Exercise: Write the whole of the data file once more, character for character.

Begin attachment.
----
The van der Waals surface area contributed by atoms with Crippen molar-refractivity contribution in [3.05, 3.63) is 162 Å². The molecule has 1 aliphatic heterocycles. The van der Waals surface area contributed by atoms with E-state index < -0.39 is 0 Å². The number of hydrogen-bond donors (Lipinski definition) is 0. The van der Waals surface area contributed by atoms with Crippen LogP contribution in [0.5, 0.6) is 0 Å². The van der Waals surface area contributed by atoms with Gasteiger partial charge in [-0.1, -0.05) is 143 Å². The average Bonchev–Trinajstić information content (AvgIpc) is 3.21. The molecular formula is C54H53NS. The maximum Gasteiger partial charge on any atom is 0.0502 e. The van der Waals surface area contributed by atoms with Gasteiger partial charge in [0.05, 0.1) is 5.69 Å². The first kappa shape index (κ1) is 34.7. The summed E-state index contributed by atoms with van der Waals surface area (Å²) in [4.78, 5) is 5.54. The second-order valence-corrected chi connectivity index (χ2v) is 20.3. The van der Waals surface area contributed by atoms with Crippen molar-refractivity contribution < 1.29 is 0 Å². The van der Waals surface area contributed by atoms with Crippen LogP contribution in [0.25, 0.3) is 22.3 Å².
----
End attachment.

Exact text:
The van der Waals surface area contributed by atoms with Crippen molar-refractivity contribution in [3.05, 3.63) is 162 Å². The molecule has 1 aliphatic heterocycles. The van der Waals surface area contributed by atoms with E-state index < -0.39 is 0 Å². The number of hydrogen-bond donors (Lipinski definition) is 0. The van der Waals surface area contributed by atoms with Crippen LogP contribution in [0.5, 0.6) is 0 Å². The van der Waals surface area contributed by atoms with Gasteiger partial charge in [-0.1, -0.05) is 143 Å². The average Bonchev–Trinajstić information content (AvgIpc) is 3.21. The molecular formula is C54H53NS. The maximum Gasteiger partial charge on any atom is 0.0502 e. The van der Waals surface area contributed by atoms with Gasteiger partial charge in [0.05, 0.1) is 5.69 Å². The first kappa shape index (κ1) is 34.7. The summed E-state index contributed by atoms with van der Waals surface area (Å²) in [4.78, 5) is 5.54. The second-order valence-corrected chi connectivity index (χ2v) is 20.3. The van der Waals surface area contributed by atoms with Crippen molar-refractivity contribution < 1.29 is 0 Å². The van der Waals surface area contributed by atoms with Crippen LogP contribution in [0.25, 0.3) is 22.3 Å².